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farm assurance schemes – there are a number of these so-called quality farm/food assurance schemes that are supposed to indicate that the food product meets a set of agreed standards of agricultural practice eg minimum farm animal welfare standards. Most are more concerned with creating an image of animal welfare rather than actually offering real welfare advantages to farmed animals. The best known schemes are *British Farm Standard and the associated *Little Red Tractor logo, *Freedom Foods, *Soil Association Approved. The Soil Association scheme is considered to be the most trustworthy of all the schemes. The others approve by-standard factory farming. 
feathers - bird plumage. Principally chicken, duck and geese but also decorative feathers from ostriches, peacocks and birds killed by hunters. Wide variety of uses especially in hats, feather dusters, darts, arrows and fishing lures, mattresses, pillows and quilts. Feathers (and *down) are by-products of food production, helping to keep poultry meat prices low. Chicken and duck feathers normally come from slaughtered, factory farmed birds. 
felt – cloth made from *wool or wool and *fur or wool and animal hair. 
fish - studies show that fish do feel pain. Most fish eaten now comes from fish farms as wild fish stocks have been decimated around the world. There are enormous welfare problems for the fish and health concerns for humans eating fish - farmed or otherwise. (See also VVF Fishing for Facts report.)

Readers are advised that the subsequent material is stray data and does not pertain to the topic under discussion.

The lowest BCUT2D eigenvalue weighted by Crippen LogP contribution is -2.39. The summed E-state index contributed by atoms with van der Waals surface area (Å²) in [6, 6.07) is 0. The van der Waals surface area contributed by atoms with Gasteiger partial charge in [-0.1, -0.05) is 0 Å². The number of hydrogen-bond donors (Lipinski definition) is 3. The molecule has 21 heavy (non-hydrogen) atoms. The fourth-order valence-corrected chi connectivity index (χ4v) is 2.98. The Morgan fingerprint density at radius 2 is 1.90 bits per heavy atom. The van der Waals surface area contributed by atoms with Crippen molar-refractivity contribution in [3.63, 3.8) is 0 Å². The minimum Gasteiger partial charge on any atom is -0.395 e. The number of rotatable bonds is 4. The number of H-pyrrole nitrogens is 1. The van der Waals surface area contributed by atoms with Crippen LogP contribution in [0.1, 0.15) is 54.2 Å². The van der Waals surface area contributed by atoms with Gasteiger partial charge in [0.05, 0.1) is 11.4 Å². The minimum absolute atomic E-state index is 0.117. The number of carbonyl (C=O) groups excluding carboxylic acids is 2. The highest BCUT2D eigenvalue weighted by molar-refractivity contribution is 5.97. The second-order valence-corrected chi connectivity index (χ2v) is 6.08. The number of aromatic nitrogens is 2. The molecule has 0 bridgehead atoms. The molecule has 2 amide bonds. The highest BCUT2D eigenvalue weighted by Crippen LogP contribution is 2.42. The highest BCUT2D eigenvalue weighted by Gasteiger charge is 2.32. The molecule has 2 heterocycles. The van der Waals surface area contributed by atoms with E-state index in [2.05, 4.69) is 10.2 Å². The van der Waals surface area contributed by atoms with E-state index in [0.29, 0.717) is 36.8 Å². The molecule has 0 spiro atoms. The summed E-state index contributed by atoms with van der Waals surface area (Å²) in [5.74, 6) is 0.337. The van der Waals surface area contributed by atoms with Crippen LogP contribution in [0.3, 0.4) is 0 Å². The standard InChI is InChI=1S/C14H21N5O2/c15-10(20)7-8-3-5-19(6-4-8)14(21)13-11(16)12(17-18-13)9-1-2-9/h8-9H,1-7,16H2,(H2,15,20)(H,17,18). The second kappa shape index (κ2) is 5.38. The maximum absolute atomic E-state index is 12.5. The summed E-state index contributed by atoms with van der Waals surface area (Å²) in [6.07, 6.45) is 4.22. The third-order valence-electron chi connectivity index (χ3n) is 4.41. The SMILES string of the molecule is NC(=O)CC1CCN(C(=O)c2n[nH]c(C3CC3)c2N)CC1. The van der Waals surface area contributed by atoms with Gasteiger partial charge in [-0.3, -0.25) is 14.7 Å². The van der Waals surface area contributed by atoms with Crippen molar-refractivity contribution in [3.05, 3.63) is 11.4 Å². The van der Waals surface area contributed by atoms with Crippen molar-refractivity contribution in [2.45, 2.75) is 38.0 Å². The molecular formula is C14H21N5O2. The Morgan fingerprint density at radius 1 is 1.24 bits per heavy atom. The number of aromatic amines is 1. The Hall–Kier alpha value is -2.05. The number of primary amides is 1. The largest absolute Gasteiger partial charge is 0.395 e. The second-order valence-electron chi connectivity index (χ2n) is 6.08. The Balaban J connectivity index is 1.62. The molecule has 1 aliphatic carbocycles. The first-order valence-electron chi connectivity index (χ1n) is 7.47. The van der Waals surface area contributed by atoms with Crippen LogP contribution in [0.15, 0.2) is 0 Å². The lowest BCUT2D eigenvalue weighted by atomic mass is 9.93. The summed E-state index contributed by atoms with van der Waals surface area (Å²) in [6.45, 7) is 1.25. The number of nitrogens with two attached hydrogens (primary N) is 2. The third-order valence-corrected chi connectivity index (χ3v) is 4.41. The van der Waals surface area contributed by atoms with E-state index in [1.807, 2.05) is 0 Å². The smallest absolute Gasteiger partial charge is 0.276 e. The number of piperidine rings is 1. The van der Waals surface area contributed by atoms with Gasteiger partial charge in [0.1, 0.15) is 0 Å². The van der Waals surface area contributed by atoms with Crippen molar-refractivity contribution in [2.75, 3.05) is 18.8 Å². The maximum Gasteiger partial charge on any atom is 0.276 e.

fish oils – oils made from fish or marine mammals used in soaps, nutritional food supplements, cosmetics. Plant-derived oils from seeds, nuts and vegetables are alternatives to fish oils eg linseed (flax), walnuts and rapeseed oil. 
flavourings - term often stated on food labels. May or may not be animal-derived. 
Freedom Foods – An RSPCA assurance scheme aiming to give (but not actually giving!) farmed animals five basic freedoms (but does NOT mean ‘free-range’): freedom from fear and distress; from pain, injury and disease; from discomfort and freedom to behave naturally. To join the scheme farmers, animal hauliers and abattoir owners have to agree to certain conditions. In order to fully comply with this no animal could be raised for meat so Freedom Foods is a contradiction in terms. The written standards vary little from the government’s low standards. Viva! has video evidence that some farms licensed by the RSPCA under this scheme are little better than intensive farms. 
free-range eggs - although hens laying these eggs must have access to outdoors the reality is that most systems keep huge flocks of birds (up to 16,000) in one shed. (Usually it’s only on the few small scale units that hens are genuinely free range.) Outside access is usually through a few small holes and this, coupled with hen’s well-developed ‘pecking order’, means that up to half the birds in large scale units never actually get to go outside. Once hens’ egg-laying rate declines they are sent for slaughter. As in all egg systems, males can’t lay eggs, so they are gassed or macerated at one day old. 
free-range meats – meat from animals kept in the open as opposed to inside factory farms (though even these would be kept inside for some parts of the year). Many so-called free-range meats fail good animal welfare needs – eg free-range pigs are often kept in barren muddy fields instead of their natural home of woodland. The animals from these systems are still sent for slaughter young – they are not simply left to die naturally of old age. 
fur - clothing material from slaughtered animals. Millions of caged (especially mink and fox) and wild-caught animals are killed every year for their fur. Whilst the UK market for coats made from fur has declined, the fur industry is incorporating real fur into fur trims on eg coat/jacket hoods and cuffs.